The biggest one is that your crosshair is tied directly to your character- unlike other games like this where the crosshair moves faster than your character, here it's one-to-one movement. Additionally, the game has no rolling (as standard- we'll find out more later) so while there's two buttons, none of them are to roll- one's for your standard pea-shooter, the other's for your explosive-tipped arrows (yes, Trautman gets them too). For the most part, these controls do the job just fine, even if it takes a little adjusting to get used to the one-to-one character/crosshair thing. The movement control is surprisingly tight, allowing you to fit between bullets pretty effectively, and generally it feels that manoeuvring between obstacles and bullets is pretty natural. Honestly, the game seems to be designed around the lack of rolling, with most enemy encounters being manageable without it- bullets only actually hit you with the spark they leave on the ground by your feet, most projectiles beyond small bullets can be shot before they get near you, and so on. However, there is barely any mercy invincibility, so it's very possible to get hit multiple times in quick succession and die swiftly as a result (especially against multiple enemy helicopters who bombard the ground with missiles), something that rolling would help alleviate... Or not, as we'll see in a moment.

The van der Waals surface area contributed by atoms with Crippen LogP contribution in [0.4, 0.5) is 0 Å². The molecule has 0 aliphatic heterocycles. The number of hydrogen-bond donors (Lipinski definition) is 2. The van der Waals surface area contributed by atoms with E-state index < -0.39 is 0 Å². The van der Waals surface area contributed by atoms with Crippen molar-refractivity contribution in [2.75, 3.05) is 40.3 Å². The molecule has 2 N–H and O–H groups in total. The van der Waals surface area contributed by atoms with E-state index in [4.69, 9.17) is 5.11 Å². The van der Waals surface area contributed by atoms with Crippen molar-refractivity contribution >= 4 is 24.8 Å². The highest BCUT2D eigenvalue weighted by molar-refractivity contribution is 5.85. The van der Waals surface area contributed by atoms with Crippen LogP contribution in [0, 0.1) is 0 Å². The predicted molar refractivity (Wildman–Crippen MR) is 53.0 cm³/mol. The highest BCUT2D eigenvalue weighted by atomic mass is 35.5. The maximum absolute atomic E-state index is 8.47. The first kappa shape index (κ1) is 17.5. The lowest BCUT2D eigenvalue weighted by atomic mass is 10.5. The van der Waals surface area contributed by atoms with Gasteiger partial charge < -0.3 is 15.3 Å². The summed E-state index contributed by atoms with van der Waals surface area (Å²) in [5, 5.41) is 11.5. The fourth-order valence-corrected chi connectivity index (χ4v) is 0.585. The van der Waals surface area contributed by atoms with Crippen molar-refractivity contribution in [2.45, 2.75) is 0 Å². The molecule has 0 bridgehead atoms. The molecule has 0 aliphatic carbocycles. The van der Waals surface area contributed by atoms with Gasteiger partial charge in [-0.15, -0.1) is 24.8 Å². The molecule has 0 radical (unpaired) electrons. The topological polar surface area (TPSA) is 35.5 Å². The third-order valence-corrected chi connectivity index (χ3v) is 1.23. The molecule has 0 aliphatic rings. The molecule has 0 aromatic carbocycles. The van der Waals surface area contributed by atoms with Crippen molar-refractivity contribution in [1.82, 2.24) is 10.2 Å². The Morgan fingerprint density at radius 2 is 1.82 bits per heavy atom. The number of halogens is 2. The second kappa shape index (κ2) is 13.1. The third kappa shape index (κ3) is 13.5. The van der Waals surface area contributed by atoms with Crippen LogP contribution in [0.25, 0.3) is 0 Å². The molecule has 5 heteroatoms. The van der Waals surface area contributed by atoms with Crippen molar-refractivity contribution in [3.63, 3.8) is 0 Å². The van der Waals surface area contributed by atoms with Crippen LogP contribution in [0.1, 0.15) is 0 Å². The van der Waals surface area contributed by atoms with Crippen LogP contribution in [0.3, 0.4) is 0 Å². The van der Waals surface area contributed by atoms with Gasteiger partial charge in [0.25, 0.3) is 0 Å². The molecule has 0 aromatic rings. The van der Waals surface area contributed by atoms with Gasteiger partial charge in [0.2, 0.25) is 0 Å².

On the one hand, the game does feel fairly simple as a result, and especially compared to games like Cabal and Blood Bros., there's a distinct lack of interactivity with the environment. There's very few non-enemy elements to begin with, as the vast majority of them are seen in the first stage, and while there's barrels and boulders dotted about here and there, as well as very flimsy walls you can hide behind during certain boss encounters, the levels do feel a little sparse compared to Cabal, It fills that void with lots of enemies and explosions, and decent scaling on player and enemy sprites, but mechanically it does feel a bit of a step backwards. However, there is something about the game that makes it quite playable and enjoyable. Not a classic of the genre or anything particularly special, but pleasant. It may not have much in the way of environment and obstacle variety, but it tries its best with what it has, with only two of the game's five stages feeling overly-similar, the two desert stages. The first stage scrolls from left to right rather than into the screen, the third stage is a motorbike chase with dirt mounds to hop over, and the fourth stage is a cave area with boulders falling from the roof and poor visibility (grab a gun upgrade to light the area up). The addition of frequent arrow refills, power-ups (including huge shots, rapid-fire and a wider crosshair), the ultra-tight controls and a fair variety in enemy types also do their best to alleviate monotony, and the stages are quite brisk and short. It's just a shame there's not more in these levels!